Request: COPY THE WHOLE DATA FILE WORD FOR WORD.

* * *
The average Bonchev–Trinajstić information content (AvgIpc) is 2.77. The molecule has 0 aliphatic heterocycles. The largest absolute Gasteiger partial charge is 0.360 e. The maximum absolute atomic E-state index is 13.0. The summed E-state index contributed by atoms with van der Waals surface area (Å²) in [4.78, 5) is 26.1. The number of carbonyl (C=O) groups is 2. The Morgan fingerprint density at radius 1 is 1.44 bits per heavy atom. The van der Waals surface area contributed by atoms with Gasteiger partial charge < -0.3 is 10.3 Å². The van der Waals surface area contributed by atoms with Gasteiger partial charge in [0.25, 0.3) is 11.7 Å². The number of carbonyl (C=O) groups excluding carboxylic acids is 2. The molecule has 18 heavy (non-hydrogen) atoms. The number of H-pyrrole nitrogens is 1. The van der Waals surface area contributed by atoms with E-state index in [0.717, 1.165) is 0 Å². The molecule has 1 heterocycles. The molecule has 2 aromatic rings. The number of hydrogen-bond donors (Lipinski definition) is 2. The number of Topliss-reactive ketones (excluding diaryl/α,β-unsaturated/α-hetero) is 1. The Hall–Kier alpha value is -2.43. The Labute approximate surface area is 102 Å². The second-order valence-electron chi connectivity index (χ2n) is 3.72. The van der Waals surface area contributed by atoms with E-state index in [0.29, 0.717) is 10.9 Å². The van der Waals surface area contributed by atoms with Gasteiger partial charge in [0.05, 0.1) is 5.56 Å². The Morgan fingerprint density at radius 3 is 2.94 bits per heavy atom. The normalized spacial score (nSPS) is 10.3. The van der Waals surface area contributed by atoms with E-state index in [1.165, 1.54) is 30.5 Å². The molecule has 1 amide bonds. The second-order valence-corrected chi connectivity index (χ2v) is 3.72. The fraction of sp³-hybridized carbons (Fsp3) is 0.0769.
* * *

The average Bonchev–Trinajstić information content (AvgIpc) is 2.77. The molecule has 0 aliphatic heterocycles. The largest absolute Gasteiger partial charge is 0.360 e. The maximum absolute atomic E-state index is 13.0. The summed E-state index contributed by atoms with van der Waals surface area (Å²) in [4.78, 5) is 26.1. The number of carbonyl (C=O) groups is 2. The Morgan fingerprint density at radius 1 is 1.44 bits per heavy atom. The van der Waals surface area contributed by atoms with Gasteiger partial charge < -0.3 is 10.3 Å². The van der Waals surface area contributed by atoms with Gasteiger partial charge in [0.25, 0.3) is 11.7 Å². The number of carbonyl (C=O) groups excluding carboxylic acids is 2. The molecule has 18 heavy (non-hydrogen) atoms. The number of H-pyrrole nitrogens is 1. The van der Waals surface area contributed by atoms with E-state index in [0.717, 1.165) is 0 Å². The molecule has 1 heterocycles. The molecule has 2 aromatic rings. The number of hydrogen-bond donors (Lipinski definition) is 2. The number of Topliss-reactive ketones (excluding diaryl/α,β-unsaturated/α-hetero) is 1. The Hall–Kier alpha value is -2.43. The Labute approximate surface area is 102 Å². The second-order valence-electron chi connectivity index (χ2n) is 3.72. The van der Waals surface area contributed by atoms with E-state index in [0.29, 0.717) is 10.9 Å². The van der Waals surface area contributed by atoms with Gasteiger partial charge in [0.05, 0.1) is 5.56 Å². The Morgan fingerprint density at radius 3 is 2.94 bits per heavy atom. The normalized spacial score (nSPS) is 10.3. The van der Waals surface area contributed by atoms with E-state index in [1.165, 1.54) is 30.5 Å². The molecule has 1 amide bonds. The second-order valence-corrected chi connectivity index (χ2v) is 3.72. The fraction of sp³-hybridized carbons (Fsp3) is 0.0769.